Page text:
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Elizabeth Kanost
Spencer Museum of Art
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Spencer Museum announces 2020 Brosseau Creativity Award recipients

Thu, 04/30/2020

LAWRENCE — The Spencer Museum of Art announces the 2020 recipients of the Jack & Lavon Brosseau Creativity Awards. Established by benefactor Lavon Brosseau in 2011, the awards honor thought-provoking creative work in the categories of writing and diverse media from University of Kansas undergraduate students in any area of study.

This year’s submissions included sculpture, poetry, collage, creative-nonfiction, painting, film, video essays and screenwriting. They represented a range of disciplines, including film and media studies, music theory and education, visual art, art education, English, and African and African American studies.

In the writing category, Kayla Cook of Highland, was recognized for her collection of poetry, “Black Country,” which explores her experience as a black woman living in rural Kansas. Her poetic investigation of a small-town Midwestern community defies cultural stereotypes to communicate a deeply felt and complex response to American culture and home. Cook is a senior majoring in English with a focus in creative writing.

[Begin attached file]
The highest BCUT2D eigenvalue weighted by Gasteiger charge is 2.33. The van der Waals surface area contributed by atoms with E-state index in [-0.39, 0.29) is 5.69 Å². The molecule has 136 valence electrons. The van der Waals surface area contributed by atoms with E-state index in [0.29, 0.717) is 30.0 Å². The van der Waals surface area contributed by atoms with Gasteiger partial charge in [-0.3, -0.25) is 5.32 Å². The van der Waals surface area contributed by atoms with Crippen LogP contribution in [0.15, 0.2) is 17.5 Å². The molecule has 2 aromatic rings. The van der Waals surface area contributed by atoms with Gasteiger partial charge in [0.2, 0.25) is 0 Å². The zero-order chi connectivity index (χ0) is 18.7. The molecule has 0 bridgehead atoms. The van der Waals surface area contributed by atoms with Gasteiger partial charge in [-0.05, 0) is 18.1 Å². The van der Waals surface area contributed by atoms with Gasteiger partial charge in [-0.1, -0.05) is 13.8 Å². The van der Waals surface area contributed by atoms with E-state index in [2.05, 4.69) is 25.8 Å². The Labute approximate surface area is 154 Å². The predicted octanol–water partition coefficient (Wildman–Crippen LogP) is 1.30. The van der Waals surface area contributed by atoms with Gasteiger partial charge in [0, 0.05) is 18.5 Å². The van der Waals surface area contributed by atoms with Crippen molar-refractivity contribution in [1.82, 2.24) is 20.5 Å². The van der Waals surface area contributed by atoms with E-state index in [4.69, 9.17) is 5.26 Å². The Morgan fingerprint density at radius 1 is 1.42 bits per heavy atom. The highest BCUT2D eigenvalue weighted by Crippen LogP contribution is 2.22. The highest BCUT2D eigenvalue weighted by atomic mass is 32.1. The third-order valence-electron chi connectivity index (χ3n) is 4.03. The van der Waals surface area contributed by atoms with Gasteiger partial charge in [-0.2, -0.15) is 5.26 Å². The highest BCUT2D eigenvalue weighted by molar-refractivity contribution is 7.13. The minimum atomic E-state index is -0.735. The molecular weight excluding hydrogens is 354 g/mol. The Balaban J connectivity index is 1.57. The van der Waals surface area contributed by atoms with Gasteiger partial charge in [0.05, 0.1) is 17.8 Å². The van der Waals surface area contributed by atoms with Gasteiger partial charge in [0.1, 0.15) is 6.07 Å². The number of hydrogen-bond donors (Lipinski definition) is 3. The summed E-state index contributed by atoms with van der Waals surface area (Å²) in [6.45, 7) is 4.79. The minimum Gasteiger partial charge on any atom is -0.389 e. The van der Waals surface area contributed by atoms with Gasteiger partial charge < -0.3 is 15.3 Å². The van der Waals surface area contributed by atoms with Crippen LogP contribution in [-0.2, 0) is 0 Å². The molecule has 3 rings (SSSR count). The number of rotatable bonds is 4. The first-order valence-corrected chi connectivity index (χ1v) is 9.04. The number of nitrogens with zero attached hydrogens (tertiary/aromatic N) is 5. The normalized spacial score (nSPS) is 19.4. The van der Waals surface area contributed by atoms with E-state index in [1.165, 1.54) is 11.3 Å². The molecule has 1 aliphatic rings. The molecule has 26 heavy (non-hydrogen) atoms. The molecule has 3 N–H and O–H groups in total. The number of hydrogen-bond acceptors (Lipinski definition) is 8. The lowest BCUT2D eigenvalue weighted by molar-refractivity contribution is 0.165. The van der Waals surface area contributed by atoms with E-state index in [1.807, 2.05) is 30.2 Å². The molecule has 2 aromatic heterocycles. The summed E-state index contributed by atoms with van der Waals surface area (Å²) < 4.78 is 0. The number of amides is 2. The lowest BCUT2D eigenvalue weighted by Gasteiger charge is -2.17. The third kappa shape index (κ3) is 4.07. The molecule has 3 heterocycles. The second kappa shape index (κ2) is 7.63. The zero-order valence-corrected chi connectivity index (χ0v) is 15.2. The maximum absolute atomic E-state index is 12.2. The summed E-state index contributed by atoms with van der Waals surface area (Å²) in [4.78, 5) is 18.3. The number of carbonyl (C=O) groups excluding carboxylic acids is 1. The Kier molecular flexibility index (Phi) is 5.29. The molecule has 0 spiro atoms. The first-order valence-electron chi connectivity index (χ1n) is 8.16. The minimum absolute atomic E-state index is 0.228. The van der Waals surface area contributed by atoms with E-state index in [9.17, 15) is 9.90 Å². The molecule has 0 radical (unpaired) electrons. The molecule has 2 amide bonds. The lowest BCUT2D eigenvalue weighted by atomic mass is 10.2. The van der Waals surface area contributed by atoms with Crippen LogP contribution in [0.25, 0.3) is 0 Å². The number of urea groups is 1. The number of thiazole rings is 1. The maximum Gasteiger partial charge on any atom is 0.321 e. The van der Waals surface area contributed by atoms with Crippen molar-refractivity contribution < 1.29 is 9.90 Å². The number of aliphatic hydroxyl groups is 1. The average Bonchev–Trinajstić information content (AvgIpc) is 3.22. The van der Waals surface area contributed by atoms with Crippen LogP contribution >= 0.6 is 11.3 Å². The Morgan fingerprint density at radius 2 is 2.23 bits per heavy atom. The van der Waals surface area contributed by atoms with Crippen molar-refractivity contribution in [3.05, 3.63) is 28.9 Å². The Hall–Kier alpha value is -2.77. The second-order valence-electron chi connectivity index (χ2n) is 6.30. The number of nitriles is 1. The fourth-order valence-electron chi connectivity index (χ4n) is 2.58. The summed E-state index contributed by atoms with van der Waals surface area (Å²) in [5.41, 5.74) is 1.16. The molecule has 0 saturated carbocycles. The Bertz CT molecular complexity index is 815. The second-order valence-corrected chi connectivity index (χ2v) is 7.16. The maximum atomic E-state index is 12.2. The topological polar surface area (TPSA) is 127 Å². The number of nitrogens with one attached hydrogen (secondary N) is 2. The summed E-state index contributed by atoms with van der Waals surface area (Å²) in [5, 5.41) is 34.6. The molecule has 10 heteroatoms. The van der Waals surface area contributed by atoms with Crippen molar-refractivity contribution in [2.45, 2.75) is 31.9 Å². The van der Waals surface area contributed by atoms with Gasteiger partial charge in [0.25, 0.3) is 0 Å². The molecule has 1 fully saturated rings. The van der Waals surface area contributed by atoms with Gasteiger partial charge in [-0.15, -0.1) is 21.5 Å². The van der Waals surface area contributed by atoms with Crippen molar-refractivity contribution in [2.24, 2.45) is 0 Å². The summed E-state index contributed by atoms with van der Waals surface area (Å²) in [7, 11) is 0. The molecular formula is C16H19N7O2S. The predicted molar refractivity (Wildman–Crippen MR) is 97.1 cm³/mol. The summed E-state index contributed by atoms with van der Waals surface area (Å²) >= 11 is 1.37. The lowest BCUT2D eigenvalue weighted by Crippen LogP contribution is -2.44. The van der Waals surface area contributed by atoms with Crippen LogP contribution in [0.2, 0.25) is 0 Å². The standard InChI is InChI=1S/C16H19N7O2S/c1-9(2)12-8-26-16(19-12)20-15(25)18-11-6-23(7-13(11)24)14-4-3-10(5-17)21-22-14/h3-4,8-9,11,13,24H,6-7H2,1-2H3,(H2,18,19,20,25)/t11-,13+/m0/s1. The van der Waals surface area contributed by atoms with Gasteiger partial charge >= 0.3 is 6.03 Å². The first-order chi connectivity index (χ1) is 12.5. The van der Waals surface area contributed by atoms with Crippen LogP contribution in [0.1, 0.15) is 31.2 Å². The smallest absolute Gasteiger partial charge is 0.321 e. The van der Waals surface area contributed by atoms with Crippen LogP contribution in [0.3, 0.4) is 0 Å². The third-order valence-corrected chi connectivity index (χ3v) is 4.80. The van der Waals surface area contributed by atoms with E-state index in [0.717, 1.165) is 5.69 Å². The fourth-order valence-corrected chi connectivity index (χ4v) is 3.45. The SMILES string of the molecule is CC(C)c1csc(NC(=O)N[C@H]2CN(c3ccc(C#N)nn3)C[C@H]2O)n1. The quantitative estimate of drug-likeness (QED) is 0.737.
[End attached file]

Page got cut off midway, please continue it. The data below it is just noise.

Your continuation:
In the diverse media category, Nicholas Monroe of Lenexa, was recognized for his multimedia installation, “e-carnage.” His experimental installation combines video and audio inputs from different outdated technologies as a commentary on the wastefulness of planned obsolescence. Monroe is a senior in the School of Music.

An honorable mention in the writing category went to Brad Mathewson of Topeka, for his personal essay “Thoughts on Being.” Mathewson is a freshman majoring in theatre design with a minor in creative writing.

An honorable mention in the diverse media category went to Elizabeth Sundahl of Denver, for her multimedia project “To Be Where One Does Not Belong.” Sundahl is a senior majoring in visual art and economics.

More information about the awards and excerpts from the recipients’ projects are available online.

Image: Video still from “e-carnage” by Nicholas Monroe.



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